I’m reasonably sure that not everyone would applaud this state of affairs. But I can’t say that I care much either way. If not for the pandemic, I feel like I would be founding some kind of a cult right about now, one that involves, I don’t know, dancing and playing cards and talking about sci-fi over games of strip poker. Would that be creepy? I can’t tell what’s creepy anymore, and I’m finding it harder and harder to care.

This is what becoming shameless does for you. It turns you into Roland Schitt from Schitt’s Creek, basically. Is that guy a little gross? I mean, sure, he’s played by Chris Elliott, a man whose entire career is built around making people feel slightly depressed and soggy and ill about what a loser he/his character is. But have you noticed that Chris Elliott and all of his characters always seem super fucking happy in spite of everything?

Well, I’m happy, too. I had major surgery and have been in pain for a solid month, yet I’ve been cheerful the vast majority of that time. I have been cracking jokes and dancing in the motherfucking kitchen, every stupid day. I don’t want to go into the details about my health, but if I still swam through shame every single day the way I used to up until about two years ago, I know I’d be unhappy right now. This would constitute a major life crisis.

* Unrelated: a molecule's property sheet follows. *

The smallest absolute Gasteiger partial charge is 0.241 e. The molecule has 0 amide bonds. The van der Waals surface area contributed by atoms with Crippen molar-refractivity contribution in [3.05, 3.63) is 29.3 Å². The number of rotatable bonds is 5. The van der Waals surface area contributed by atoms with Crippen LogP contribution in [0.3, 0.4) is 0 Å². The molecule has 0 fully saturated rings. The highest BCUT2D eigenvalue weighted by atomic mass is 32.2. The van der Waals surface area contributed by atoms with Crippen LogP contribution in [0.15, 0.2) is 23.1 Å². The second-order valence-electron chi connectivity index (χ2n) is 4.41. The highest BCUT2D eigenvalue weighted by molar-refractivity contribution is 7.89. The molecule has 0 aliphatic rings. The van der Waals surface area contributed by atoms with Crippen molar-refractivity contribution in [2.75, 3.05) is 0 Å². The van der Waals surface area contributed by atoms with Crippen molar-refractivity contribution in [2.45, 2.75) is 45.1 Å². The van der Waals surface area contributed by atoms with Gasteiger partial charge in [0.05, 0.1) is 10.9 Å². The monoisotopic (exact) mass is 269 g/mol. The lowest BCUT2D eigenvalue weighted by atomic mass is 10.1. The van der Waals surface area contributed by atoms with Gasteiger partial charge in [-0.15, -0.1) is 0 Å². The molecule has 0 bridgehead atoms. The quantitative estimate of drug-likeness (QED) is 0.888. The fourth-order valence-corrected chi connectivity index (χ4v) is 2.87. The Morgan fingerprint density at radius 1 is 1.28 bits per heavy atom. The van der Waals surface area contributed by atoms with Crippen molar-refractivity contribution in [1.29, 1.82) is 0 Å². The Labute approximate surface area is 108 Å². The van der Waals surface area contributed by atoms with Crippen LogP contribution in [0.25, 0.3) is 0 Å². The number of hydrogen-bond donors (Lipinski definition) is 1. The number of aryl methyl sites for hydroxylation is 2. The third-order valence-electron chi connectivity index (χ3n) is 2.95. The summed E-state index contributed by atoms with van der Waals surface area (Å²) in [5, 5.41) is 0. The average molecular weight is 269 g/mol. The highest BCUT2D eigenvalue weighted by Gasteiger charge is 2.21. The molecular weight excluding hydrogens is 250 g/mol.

Please note that this is not a story about anyone else but me. Everyone is different. Everyone gets to do what they do the way they do it, and everyone gets to feel proud of their way of doing it, too, if they fucking feel like it. No one has to compare their way to anyone else’s way. No one has to feel bad that someone else did it a way that they might or might not be implying is BETTER.